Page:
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Hi all,

I have delcared an array in the main program which I am trying to use in a function. I am getting a host of issues from it when I call more then one of the functions in the main loop. Can I assume you can't call on variables from outside the function?
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No, you can't assume that (if it's what I think you're saying)

Why don't you post your code?
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If you define the array variable(s) before the setup(), loop(), and any other functions you define, it should then be globle for any function.

Lefty
« Last Edit: March 14, 2010, 11:30:53 am by retrolefty » Logged

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Why didn't I think of that AWOL  :-[ ;D here is the code:
Code:
#define channels 1 //number of channels: 0=1 channel, 1=2 channels etc.

byte lamppin[] = {11, 12, 13}; //output pins for each channel

byte flashes[channels];
unsigned long ondelay[channels];
unsigned long offdelay[channels];
boolean run[channels];

void setup()
{
  Serial.begin(9600);
  for (int c=0; c<=channels; c++)
  {
    Serial.print(c, DEC);
    pinMode(lamppin[c], OUTPUT); //set output
    randomSeed(analogRead(0)); //set random seed from open analog input
    flashes[c] = random(3,11); //number of flashes for lamp
    run[c] = LOW;
  }
}

void loop()
{
  fluor(0);
  fluor(1);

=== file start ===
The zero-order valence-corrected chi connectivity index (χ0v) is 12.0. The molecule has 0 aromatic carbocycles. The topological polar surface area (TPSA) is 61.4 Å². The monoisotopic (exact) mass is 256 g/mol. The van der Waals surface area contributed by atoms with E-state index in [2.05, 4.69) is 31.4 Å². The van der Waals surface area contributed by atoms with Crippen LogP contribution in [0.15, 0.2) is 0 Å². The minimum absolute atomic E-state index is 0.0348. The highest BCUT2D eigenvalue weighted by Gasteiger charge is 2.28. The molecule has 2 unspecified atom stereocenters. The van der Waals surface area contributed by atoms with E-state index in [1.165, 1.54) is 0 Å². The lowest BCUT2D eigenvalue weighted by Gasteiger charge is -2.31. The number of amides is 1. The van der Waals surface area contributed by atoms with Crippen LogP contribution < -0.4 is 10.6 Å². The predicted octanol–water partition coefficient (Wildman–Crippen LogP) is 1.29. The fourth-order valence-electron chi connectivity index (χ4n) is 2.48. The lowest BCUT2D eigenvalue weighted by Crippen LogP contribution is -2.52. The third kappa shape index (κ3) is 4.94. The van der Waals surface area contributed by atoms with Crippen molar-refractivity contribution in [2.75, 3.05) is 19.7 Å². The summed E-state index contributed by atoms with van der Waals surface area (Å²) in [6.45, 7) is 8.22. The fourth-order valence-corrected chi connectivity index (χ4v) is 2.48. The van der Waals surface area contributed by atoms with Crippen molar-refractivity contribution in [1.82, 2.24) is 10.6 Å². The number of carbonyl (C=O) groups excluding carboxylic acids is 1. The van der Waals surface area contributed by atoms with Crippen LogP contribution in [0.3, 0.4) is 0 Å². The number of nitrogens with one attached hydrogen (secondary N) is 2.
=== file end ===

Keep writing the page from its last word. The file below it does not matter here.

fluor(2);
}

void fluor(int n)
{
  if (run[n] == LOW) //run if flash cycle complete
  {
    ondelay[n]=random(1,8) * 50; //number of mS delay for on flash
    offdelay[n]=(random(1,8) * 50) + ondelay[n]; //number of mS delay for off flash adding on delay
  
    ondelay[n] = ondelay[n] + millis(); //add on delay to current runtime mS
    offdelay[n] = offdelay[n] + millis(); //add off delay to current runtime mS
  
    run[n] = HIGH; //reset status1 to not run on next program loop
  }
  
  if (flashes[n] > 0) //run if there are still flashes to go
  {
    if (ondelay[n] > millis() && offdelay[n] > millis()) { digitalWrite(lamppin[n], HIGH); } //set output high if time is still less then ondelay and offdelay
    else if (offdelay[n] > millis()) { digitalWrite(lamppin[n], LOW); } //set output high if time is less then offdelay
    else
    {
      flashes[n]--; //otherwise reduce flash cycle by 1
      run[n] = LOW; //set status to refresh on/off delay times
      digitalWrite(lamppin[n], HIGH); //set output high for
    }
  }
}

I have taken the procedure out of a working program that I wrote, the only difference is that to get more then one pin to flash the whole block was copied and then re-pasted with updated variable names (flashes1, flashes2 etc).

I was hoping to have it in a function so that I can clean the code up and only have one instance of the block rather then loads of copies of the same thing.

Code that the above was stripped from:

Code:
#define lamp1 11
byte flashes1;
unsigned long ondelay1;
unsigned long offdelay1;
boolean status1 = LOW;

#define lamp2 12
byte flashes2;
unsigned long ondelay2;
unsigned long offdelay2;
boolean status2 = LOW;

void setup()
{
  pinMode(lamp1, OUTPUT); //set output for first lamp
  randomSeed(analogRead(0)); //set random seed from open analog input